HOMER: The Odyssey [Book XXIII]

In Book XXIII of Homer’s Odyssey, the nurse Euryclea informs Penelope that Odysseus has returned and killed all the suitors. Penelope does not believe her, but rather claims that some god has punished the suitors for their wickedness. Nevertheless, she agrees to descend from her room to view the outcome of the battle. Continue reading HOMER: The Odyssey [Book XXIII]

HOMER: The Odyssey [Book XXII]

In Book XXII of Homer’s Odyssey, Odysseus shoots an arrow through Antinous’ throat, killing him. The other suitors are shocked and angrily threaten to kill Odysseus and feed him to the vultures. However, after Odysseus reveals his true identity, the suitor Eurymachus tries to dissuade Odysseus from killing the rest of them. He says that Antinous was the leader of the suitors and was responsible for the squandering of Odysseus’ wealth. Eurymachus also promises that every suitor will recompense Odysseus. “We will make everything good among ourselves, and pay you in full for all that we have eaten and drunk. Each one of us shall pay you a fine worth twenty oxen, and we will keep on giving you gold and bronze till your heart is softened.” Continue reading HOMER: The Odyssey [Book XXII]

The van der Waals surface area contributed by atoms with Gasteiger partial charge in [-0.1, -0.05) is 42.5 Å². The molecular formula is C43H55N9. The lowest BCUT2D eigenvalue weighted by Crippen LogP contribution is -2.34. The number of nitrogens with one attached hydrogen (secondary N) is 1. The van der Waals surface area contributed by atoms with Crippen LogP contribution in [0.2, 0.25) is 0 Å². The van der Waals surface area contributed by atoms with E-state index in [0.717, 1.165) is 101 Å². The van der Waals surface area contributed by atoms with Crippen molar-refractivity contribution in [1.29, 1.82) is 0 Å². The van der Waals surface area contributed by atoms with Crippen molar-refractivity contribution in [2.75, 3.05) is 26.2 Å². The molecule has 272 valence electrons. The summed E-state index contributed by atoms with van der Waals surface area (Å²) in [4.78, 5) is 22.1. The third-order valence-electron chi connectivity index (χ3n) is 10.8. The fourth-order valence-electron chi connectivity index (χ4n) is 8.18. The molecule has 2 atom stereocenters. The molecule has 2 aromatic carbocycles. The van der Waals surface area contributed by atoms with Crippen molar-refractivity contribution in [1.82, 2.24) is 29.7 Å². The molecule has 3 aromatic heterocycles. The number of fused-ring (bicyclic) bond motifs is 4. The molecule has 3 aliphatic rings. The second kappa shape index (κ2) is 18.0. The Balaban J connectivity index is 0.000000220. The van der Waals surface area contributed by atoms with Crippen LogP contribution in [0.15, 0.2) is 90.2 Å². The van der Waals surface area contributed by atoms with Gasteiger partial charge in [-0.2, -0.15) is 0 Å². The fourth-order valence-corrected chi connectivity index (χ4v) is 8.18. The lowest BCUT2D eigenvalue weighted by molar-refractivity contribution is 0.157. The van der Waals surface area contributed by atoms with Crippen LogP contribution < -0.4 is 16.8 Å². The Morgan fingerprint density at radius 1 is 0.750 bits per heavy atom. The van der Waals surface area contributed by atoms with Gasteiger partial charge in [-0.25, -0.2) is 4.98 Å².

ST. AUGUSTINE: The City of God [Book XV-XVIII]

Book XV – St. Augustine comments upon the Biblical narrative from Genesis to the Flood. He draws a comparison between the establishment of two cities – the Heavenly and the Earthly. Both cities were founded upon a fratricide. The Heavenly city was founded after Cain slew Abel. Rome was founded after Romulus slew Remus. Among other things, he attempts to defend the veracity of the account given in the Bible about the longevity of the antediluvians, he discusses the instances of incest in the Biblical narrative, and he explains the human-like – and therefore imperfect – emotions of God. Continue reading ST. AUGUSTINE: The City of God [Book XV-XVIII]